There are eight levels. I opted to start at the Tower of Hope. They are not kidding when they say you “may not be comfortable…on the indoor viewing platform. Even the glass elevator ride was rather heart pumping. The 100 metre (23 storeys) tower and view was worth the slight vertigo I had. I quickly headed for the stairs. Each level widens slightly.


As I walked down to each level it became clear that I could not effectively describe each gallery without finding fault with who we, people of all walks, are. However, I did see promise for the future, not in the galleries, but in the people working and visiting.  As I watched one short clip in the Our Canada, My Story my eyes were drawn to a lower scrim hanging from a screen of information where I was sure I could see dancing feet. Peeping between the TV screen and the divider I saw a lone security guard moving with the fluidity of a dancer – he was practicing the Argentinian Tango. I was asked. He explained that dance is so much a part of his life he is sometimes unaware he does this. I forget where he was from, perhaps he did not say – his accent told me English is probably not his first language. Nor French. The juxtaposition was so perfect it had to be happenstance.

The architecture is impressive. The museum is a stunning building, despite it appearing to be the helmet worn by the little alien from Bugs Bunny. Inside is beautiful. Visitors generally start on the ground floor with the intentional focus of “a journey from darkness to light.” Only once was I ‘chastised’ for beginning at the top. I am sure the person meant well by telling there is so much more to see on the first three floors. I however think it is just as important to look back from the light to recall the darkness. Otherwise it can become too easy to be bogged down in what cannot be changed. That is the only problem I had, there were biases, there were many representations of dreadful lack of human rights, but there did not appear to be enough balance of that changing. Therefore, I focussed on the light – as seen in photos of the ramps I took.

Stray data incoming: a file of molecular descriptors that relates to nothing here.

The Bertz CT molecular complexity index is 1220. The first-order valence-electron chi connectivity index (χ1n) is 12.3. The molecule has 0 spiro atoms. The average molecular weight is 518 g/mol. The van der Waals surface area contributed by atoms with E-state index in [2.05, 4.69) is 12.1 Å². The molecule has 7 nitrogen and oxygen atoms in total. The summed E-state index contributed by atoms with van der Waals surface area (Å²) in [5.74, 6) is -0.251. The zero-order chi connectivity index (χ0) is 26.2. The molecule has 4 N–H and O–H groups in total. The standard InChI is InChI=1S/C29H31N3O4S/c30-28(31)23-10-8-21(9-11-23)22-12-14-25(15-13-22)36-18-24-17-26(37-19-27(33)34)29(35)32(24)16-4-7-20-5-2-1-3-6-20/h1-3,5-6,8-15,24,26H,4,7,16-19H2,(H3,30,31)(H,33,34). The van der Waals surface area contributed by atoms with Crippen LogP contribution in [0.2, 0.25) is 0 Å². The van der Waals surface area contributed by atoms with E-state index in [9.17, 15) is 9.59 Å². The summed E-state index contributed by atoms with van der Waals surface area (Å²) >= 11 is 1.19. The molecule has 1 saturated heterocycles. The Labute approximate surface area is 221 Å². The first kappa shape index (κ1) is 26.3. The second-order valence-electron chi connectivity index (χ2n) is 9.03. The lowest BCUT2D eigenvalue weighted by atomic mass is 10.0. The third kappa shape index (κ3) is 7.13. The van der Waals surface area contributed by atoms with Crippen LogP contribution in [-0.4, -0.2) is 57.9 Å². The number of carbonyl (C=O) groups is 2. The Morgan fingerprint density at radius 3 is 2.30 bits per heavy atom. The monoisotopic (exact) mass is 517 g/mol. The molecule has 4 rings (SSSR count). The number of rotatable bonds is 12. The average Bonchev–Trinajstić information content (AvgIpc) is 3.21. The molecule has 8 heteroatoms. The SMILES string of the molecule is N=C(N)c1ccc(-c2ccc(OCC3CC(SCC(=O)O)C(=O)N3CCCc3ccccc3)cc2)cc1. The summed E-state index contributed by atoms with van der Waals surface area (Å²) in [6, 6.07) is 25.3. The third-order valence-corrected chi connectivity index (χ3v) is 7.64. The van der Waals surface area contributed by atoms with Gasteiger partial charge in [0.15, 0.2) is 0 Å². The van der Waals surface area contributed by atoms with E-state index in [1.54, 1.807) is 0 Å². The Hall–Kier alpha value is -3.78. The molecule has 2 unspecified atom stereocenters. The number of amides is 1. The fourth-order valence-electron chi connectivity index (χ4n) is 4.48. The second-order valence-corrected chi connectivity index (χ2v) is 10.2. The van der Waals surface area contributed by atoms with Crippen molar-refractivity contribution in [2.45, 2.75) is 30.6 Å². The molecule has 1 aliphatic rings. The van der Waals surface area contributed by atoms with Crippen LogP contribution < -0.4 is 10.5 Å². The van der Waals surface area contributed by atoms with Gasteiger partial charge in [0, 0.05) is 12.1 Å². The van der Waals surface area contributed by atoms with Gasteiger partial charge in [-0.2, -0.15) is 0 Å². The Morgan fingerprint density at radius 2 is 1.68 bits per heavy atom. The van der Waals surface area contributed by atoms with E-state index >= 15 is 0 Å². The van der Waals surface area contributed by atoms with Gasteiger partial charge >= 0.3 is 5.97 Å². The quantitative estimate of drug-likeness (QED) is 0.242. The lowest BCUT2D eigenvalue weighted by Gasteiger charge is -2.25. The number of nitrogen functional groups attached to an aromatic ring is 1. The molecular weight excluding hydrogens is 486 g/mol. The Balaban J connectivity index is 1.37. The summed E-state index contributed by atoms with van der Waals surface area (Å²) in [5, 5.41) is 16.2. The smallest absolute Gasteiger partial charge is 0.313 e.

I took a two hour break to visit with my aunt and cousin at the nearby Forks, I hope I am still as active at 92! Then admired some artists working on a piece slated for a parking lot of all things. It was time to repack for an early morning taxi. This was the end of my Canada 150. Ahead of me China and Vietnam were waiting.